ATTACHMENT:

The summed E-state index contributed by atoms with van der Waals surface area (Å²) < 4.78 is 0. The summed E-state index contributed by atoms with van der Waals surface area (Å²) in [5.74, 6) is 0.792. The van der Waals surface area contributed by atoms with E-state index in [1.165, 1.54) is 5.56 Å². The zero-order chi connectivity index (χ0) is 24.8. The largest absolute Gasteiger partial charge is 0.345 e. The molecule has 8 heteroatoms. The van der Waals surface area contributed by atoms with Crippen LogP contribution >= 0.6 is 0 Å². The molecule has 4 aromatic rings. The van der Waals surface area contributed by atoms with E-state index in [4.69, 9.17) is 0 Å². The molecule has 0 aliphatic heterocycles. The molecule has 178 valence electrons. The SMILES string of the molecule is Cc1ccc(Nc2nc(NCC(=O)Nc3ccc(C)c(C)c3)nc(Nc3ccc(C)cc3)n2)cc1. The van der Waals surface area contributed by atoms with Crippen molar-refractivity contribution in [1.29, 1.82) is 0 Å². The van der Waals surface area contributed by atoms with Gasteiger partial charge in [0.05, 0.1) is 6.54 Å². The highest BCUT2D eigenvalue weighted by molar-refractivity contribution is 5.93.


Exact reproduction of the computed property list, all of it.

The summed E-state index contributed by atoms with van der Waals surface area (Å²) < 4.78 is 0. The summed E-state index contributed by atoms with van der Waals surface area (Å²) in [5.74, 6) is 0.792. The van der Waals surface area contributed by atoms with E-state index in [1.165, 1.54) is 5.56 Å². The zero-order chi connectivity index (χ0) is 24.8. The largest absolute Gasteiger partial charge is 0.345 e. The molecule has 8 heteroatoms. The van der Waals surface area contributed by atoms with Crippen LogP contribution >= 0.6 is 0 Å². The molecule has 4 aromatic rings. The van der Waals surface area contributed by atoms with E-state index in [4.69, 9.17) is 0 Å². The molecule has 0 aliphatic heterocycles. The molecule has 178 valence electrons. The SMILES string of the molecule is Cc1ccc(Nc2nc(NCC(=O)Nc3ccc(C)c(C)c3)nc(Nc3ccc(C)cc3)n2)cc1. The van der Waals surface area contributed by atoms with Crippen molar-refractivity contribution in [1.29, 1.82) is 0 Å². The van der Waals surface area contributed by atoms with Gasteiger partial charge in [0.05, 0.1) is 6.54 Å². The highest BCUT2D eigenvalue weighted by molar-refractivity contribution is 5.93.